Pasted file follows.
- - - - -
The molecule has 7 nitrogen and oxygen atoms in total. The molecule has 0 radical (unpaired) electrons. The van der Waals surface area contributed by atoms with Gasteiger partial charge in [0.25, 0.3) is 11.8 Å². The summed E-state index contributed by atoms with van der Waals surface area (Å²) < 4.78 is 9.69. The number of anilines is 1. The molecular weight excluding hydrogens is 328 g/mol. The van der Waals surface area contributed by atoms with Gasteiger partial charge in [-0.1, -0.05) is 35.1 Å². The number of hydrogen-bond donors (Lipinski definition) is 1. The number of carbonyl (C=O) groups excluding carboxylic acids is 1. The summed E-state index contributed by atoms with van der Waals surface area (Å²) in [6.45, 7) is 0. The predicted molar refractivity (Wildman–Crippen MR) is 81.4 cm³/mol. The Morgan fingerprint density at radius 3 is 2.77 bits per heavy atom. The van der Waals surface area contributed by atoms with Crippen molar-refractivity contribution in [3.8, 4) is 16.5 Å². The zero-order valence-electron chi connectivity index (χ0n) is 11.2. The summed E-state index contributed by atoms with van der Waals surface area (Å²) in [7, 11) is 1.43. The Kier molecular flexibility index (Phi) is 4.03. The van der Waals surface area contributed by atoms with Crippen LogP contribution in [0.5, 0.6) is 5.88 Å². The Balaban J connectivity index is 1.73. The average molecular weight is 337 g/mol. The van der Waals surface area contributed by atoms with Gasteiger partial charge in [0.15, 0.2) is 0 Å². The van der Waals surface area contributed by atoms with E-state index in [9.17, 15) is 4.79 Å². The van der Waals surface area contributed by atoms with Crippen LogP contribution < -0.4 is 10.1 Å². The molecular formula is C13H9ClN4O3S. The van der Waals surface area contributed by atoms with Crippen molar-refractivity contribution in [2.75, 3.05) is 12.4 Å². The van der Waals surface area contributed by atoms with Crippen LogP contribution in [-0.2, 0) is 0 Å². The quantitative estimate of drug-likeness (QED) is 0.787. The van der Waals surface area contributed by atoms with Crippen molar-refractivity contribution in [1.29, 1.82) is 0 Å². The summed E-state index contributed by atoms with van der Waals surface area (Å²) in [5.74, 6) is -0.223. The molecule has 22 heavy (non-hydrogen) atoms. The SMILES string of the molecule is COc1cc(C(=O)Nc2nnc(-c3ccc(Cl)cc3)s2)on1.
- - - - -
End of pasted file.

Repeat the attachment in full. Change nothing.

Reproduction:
The molecule has 7 nitrogen and oxygen atoms in total. The molecule has 0 radical (unpaired) electrons. The van der Waals surface area contributed by atoms with Gasteiger partial charge in [0.25, 0.3) is 11.8 Å². The summed E-state index contributed by atoms with van der Waals surface area (Å²) < 4.78 is 9.69. The number of anilines is 1. The molecular weight excluding hydrogens is 328 g/mol. The van der Waals surface area contributed by atoms with Gasteiger partial charge in [-0.1, -0.05) is 35.1 Å². The number of hydrogen-bond donors (Lipinski definition) is 1. The number of carbonyl (C=O) groups excluding carboxylic acids is 1. The summed E-state index contributed by atoms with van der Waals surface area (Å²) in [6.45, 7) is 0. The predicted molar refractivity (Wildman–Crippen MR) is 81.4 cm³/mol. The Morgan fingerprint density at radius 3 is 2.77 bits per heavy atom. The van der Waals surface area contributed by atoms with Crippen molar-refractivity contribution in [3.8, 4) is 16.5 Å². The zero-order valence-electron chi connectivity index (χ0n) is 11.2. The summed E-state index contributed by atoms with van der Waals surface area (Å²) in [7, 11) is 1.43. The Kier molecular flexibility index (Phi) is 4.03. The van der Waals surface area contributed by atoms with Crippen LogP contribution in [0.5, 0.6) is 5.88 Å². The Balaban J connectivity index is 1.73. The average molecular weight is 337 g/mol. The van der Waals surface area contributed by atoms with Gasteiger partial charge in [0.15, 0.2) is 0 Å². The van der Waals surface area contributed by atoms with E-state index in [9.17, 15) is 4.79 Å². The van der Waals surface area contributed by atoms with Crippen LogP contribution < -0.4 is 10.1 Å². The molecular formula is C13H9ClN4O3S. The van der Waals surface area contributed by atoms with Crippen molar-refractivity contribution in [2.75, 3.05) is 12.4 Å². The van der Waals surface area contributed by atoms with Crippen LogP contribution in [-0.2, 0) is 0 Å². The quantitative estimate of drug-likeness (QED) is 0.787. The van der Waals surface area contributed by atoms with Crippen molar-refractivity contribution in [1.29, 1.82) is 0 Å². The summed E-state index contributed by atoms with van der Waals surface area (Å²) in [5.74, 6) is -0.223. The molecule has 22 heavy (non-hydrogen) atoms. The SMILES string of the molecule is COc1cc(C(=O)Nc2nnc(-c3ccc(Cl)cc3)s2)on1.